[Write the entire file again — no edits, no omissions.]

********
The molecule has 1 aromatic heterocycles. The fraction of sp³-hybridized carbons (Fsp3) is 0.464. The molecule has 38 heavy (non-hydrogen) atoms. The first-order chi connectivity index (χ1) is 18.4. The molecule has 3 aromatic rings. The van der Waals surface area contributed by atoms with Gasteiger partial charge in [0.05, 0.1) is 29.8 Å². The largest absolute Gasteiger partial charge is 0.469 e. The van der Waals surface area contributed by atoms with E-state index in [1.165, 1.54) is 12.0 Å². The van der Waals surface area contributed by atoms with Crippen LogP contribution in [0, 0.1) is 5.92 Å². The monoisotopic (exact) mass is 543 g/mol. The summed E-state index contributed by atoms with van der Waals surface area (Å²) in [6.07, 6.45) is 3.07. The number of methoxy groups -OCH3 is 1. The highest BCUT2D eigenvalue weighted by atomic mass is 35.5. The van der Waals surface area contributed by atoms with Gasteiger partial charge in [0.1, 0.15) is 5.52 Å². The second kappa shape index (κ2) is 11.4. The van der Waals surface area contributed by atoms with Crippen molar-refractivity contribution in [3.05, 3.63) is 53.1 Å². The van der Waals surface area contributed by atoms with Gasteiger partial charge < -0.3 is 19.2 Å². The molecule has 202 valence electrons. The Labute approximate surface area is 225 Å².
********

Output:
The molecule has 1 aromatic heterocycles. The fraction of sp³-hybridized carbons (Fsp3) is 0.464. The molecule has 38 heavy (non-hydrogen) atoms. The first-order chi connectivity index (χ1) is 18.4. The molecule has 3 aromatic rings. The van der Waals surface area contributed by atoms with Gasteiger partial charge in [0.05, 0.1) is 29.8 Å². The largest absolute Gasteiger partial charge is 0.469 e. The van der Waals surface area contributed by atoms with E-state index in [1.165, 1.54) is 12.0 Å². The van der Waals surface area contributed by atoms with Crippen LogP contribution in [0, 0.1) is 5.92 Å². The monoisotopic (exact) mass is 543 g/mol. The summed E-state index contributed by atoms with van der Waals surface area (Å²) in [6.07, 6.45) is 3.07. The number of methoxy groups -OCH3 is 1. The highest BCUT2D eigenvalue weighted by atomic mass is 35.5. The van der Waals surface area contributed by atoms with Gasteiger partial charge in [0.1, 0.15) is 5.52 Å². The second kappa shape index (κ2) is 11.4. The van der Waals surface area contributed by atoms with Crippen molar-refractivity contribution in [3.05, 3.63) is 53.1 Å². The van der Waals surface area contributed by atoms with Gasteiger partial charge < -0.3 is 19.2 Å². The molecule has 202 valence electrons. The Labute approximate surface area is 225 Å².